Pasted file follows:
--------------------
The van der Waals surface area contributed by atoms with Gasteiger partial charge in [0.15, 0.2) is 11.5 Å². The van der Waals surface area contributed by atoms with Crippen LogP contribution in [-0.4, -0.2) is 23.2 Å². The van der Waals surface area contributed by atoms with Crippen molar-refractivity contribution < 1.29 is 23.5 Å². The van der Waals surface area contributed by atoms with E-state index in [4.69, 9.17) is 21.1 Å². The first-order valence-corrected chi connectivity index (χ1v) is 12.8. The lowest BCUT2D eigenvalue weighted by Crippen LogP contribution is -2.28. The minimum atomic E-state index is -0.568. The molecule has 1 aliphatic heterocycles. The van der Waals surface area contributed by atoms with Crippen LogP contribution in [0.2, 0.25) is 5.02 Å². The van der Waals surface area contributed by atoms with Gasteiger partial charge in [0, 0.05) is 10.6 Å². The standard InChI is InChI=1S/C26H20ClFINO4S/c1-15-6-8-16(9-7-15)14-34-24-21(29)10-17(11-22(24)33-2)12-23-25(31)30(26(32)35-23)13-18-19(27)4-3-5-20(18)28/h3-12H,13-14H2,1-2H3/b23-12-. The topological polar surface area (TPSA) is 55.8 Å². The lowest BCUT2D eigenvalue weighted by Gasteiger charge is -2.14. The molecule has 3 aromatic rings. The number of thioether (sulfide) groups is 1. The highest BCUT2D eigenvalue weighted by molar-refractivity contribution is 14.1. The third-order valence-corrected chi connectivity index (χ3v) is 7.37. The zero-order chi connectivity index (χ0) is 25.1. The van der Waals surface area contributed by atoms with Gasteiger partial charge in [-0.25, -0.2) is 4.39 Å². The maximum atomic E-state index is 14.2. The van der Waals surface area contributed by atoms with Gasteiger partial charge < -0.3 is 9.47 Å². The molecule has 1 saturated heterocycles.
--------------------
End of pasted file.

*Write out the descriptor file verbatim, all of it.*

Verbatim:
The van der Waals surface area contributed by atoms with Gasteiger partial charge in [0.15, 0.2) is 11.5 Å². The van der Waals surface area contributed by atoms with Crippen LogP contribution in [-0.4, -0.2) is 23.2 Å². The van der Waals surface area contributed by atoms with Crippen molar-refractivity contribution < 1.29 is 23.5 Å². The van der Waals surface area contributed by atoms with E-state index in [4.69, 9.17) is 21.1 Å². The first-order valence-corrected chi connectivity index (χ1v) is 12.8. The lowest BCUT2D eigenvalue weighted by Crippen LogP contribution is -2.28. The minimum atomic E-state index is -0.568. The molecule has 1 aliphatic heterocycles. The van der Waals surface area contributed by atoms with Crippen LogP contribution in [0.2, 0.25) is 5.02 Å². The van der Waals surface area contributed by atoms with Gasteiger partial charge in [0, 0.05) is 10.6 Å². The standard InChI is InChI=1S/C26H20ClFINO4S/c1-15-6-8-16(9-7-15)14-34-24-21(29)10-17(11-22(24)33-2)12-23-25(31)30(26(32)35-23)13-18-19(27)4-3-5-20(18)28/h3-12H,13-14H2,1-2H3/b23-12-. The topological polar surface area (TPSA) is 55.8 Å². The lowest BCUT2D eigenvalue weighted by Gasteiger charge is -2.14. The molecule has 3 aromatic rings. The number of thioether (sulfide) groups is 1. The highest BCUT2D eigenvalue weighted by molar-refractivity contribution is 14.1. The third-order valence-corrected chi connectivity index (χ3v) is 7.37. The zero-order chi connectivity index (χ0) is 25.1. The van der Waals surface area contributed by atoms with Gasteiger partial charge in [-0.25, -0.2) is 4.39 Å². The maximum atomic E-state index is 14.2. The van der Waals surface area contributed by atoms with Gasteiger partial charge < -0.3 is 9.47 Å². The molecule has 1 saturated heterocycles.